Guy Ritchie's Operation Fortune Bombed At The Box Office, What Happened?

Just four years ago, Guy Ritchie's "Aladdin" raked in over $1 billion at the global box office. A decade earlier, the filmmaker scored another big hit with the action-packed, Robert Downey Jr.-led spin on "Sherlock Holmes," which topped out at over $500 million worldwide. Even some titles considered cult favorites among Ritchie fans — like "Snatch" and "The Man From U.N.C.L.E." – actually earned back their budgets and then some.

So what the hell just happened to "Operation Fortune?" The latest Ritchie caper hit theaters this weekend and barely made a ripple at the box office. The movie, a Lionsgate release, opened to just $3.1 million domestically, with an international box office bump that puts its current global receipts at roughly $40 million (per Box Office Mojo). The movie may not be a total wash from a business standpoint, as Deadline places its production budget at around $50 million, but it's still a disappointing show for a film that stars Hugh Grant, Aubrey Plaza, and Jason Statham, not to mention Josh Hartnett and Cary Elwes. Was it stiff competition, bad marketing, or something else entirely that made this movie doomed to fail?

The movie was pulled from release last year

"Operation Fortune" has had a rocky path to moviegoers from the start. The film, which follows a spy named Orson Fortune (Jason Statham) as he attempts to thwart a wealthy arms dealer (Hugh Grant) with the help of a movie star (Josh Hartnett), initially had a January 2022 release date. That date, however, was pushed from January to March before the film was pulled from the release schedule altogether. According to Collider, the movie's first delay could have been due to a spike in COVID cases that made January an even riskier month at the box office than usual, but a report from the Evening Standard blamed something else for the movie's sudden disappearance: Its Ukranian villains.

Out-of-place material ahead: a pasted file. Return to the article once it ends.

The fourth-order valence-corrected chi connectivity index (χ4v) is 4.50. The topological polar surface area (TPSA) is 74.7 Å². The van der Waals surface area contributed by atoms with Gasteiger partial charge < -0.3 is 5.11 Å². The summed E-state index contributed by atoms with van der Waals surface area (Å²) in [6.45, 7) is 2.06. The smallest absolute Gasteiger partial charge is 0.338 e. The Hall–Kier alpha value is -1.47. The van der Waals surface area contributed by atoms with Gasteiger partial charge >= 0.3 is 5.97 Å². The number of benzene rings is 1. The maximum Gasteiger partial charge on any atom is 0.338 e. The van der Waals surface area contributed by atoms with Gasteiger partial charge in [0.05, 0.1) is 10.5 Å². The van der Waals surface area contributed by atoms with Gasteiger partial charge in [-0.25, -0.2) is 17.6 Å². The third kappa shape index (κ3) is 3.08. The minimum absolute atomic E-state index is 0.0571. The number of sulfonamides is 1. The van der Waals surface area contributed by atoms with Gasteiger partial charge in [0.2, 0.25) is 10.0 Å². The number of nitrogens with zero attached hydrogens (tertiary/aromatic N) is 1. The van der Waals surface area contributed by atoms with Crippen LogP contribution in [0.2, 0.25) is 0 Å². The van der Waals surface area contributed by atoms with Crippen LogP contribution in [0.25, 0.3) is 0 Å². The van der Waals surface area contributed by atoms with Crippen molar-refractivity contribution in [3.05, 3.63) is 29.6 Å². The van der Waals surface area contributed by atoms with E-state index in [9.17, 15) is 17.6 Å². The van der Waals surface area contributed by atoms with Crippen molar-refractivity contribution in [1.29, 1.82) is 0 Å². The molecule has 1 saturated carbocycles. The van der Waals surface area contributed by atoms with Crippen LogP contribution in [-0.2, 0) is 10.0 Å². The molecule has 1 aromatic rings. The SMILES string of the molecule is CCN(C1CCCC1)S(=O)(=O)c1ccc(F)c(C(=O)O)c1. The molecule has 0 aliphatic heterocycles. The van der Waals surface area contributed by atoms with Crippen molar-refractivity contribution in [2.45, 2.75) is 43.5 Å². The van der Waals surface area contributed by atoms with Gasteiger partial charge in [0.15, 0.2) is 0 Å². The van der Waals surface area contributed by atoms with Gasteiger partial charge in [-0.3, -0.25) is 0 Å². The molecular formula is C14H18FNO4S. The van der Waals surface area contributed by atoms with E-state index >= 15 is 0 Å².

As /Film's Chris Evangelista points out in his review of the movie, "Operation Fortune" includes "a trio of villains who just happened to be Ukrainian," which wasn't exactly a good look given that the Russian invasion of Ukraine began in late February 2022, just weeks before the movie was set to hit theaters. Just as several movies depicting bad things happening in New York City were delayed in the wake of 9/11, it's possible that someone behind the scenes thought the timing on a flick that villainized Ukranians just wasn't right.

The movie didn't hop back onto the release schedule, though — there was no update on "Operation Fortune" until November, when Deadline reported that it may head to streaming. This time, the change was for a totally different reason: STX, the production studio behind "Operation Fortune" that's also been responsible for films like "Hustlers" and "The Edge of Seventeen," was reportedly going through some financial woes. After a recent merger and an ensuing restructure, STX apparently wasn't in a position to release the movie.

Financial woes kept it in limbo